By now you may have seen Gary Alexander’s famous chart of the welfare cliffs in his state of Pennsylvania.  The cliffs are formed by suddenly losing your eligibility when you get a better job.  For instance, once you hit $30,000, you lose your housing assistance (and your EBT).  You finally got that raise, and now you’re $7,000 poorer.

welfare cliffThis is not an abstract math problem.  Anecdotes, like Shalonda Murray’s above, show that real people struggle not to get that fateful raise.  They’re clinging to the welfare cliff.

We find a system that entraps parents and children in dependency while not improving their overall well-being or their chances of joining the middle class.

Alexander did a nice job with that chart.  He should know the numbers, because he is Pennsylvania’s Secretary of Public Welfare.  Obviously, the benefits curve should rise steadily to join the earned income curve – with no cliffs.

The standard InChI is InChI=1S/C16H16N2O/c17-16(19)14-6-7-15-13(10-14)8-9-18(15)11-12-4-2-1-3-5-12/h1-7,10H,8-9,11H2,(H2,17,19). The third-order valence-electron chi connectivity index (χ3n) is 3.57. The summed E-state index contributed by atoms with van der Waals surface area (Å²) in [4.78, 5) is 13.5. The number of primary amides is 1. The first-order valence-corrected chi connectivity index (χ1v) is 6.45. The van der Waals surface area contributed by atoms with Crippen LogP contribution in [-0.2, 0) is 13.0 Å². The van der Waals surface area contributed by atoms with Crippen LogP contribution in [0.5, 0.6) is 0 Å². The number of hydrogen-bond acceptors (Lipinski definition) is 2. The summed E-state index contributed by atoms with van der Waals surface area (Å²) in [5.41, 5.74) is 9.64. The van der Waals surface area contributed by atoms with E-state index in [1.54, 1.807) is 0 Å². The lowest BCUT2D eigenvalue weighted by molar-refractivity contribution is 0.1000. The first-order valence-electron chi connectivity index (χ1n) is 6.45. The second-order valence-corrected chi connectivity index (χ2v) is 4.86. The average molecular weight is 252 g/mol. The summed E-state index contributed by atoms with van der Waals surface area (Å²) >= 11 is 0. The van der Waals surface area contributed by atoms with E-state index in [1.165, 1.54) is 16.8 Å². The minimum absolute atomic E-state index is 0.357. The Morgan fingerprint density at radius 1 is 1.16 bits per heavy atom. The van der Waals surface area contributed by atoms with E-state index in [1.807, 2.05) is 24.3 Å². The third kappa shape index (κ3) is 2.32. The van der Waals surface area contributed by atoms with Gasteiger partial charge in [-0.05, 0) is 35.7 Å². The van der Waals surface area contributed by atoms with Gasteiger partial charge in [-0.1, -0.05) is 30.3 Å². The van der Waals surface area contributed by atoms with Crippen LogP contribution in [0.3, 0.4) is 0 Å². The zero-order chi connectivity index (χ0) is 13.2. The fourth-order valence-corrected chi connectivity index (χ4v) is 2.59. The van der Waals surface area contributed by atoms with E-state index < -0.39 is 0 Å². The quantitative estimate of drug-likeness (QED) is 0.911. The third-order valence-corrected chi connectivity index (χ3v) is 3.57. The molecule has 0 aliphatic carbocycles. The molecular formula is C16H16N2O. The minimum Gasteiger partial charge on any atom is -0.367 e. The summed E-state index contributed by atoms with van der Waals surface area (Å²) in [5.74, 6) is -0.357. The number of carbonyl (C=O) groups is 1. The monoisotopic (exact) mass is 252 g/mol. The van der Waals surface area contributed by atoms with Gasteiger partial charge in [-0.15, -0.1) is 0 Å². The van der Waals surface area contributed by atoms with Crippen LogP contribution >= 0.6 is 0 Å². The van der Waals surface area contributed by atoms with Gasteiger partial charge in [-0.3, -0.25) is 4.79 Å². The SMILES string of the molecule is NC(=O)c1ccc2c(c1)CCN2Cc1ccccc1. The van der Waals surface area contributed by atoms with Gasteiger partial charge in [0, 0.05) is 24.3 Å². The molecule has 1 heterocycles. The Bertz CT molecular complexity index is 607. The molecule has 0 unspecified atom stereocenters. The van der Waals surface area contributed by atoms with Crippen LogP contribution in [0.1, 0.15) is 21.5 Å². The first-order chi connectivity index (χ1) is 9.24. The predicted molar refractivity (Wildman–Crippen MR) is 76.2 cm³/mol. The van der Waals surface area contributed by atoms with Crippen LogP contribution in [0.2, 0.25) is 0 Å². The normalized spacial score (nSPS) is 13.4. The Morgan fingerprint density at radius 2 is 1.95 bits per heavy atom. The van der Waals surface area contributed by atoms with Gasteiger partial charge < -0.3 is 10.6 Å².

Alexander’s Senate testimony is here.  His complaint is not mainly about the cliffs.  His complaint is that he must administer all these programs, which produce the cliffs through “myriads of conflicting rules and regulations from a massively disorganized bureaucracy.”  Here is a chart depicting his interaction with various federal agencies:AlexanderIt’s clear that he could do a better job, and cheaper, if the feds would just give Pennsylvania a block grant.  Better yet, lower the federal tax burden and let the states run their own programs.

See also: President Guts Welfare Reform

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Consumer Economy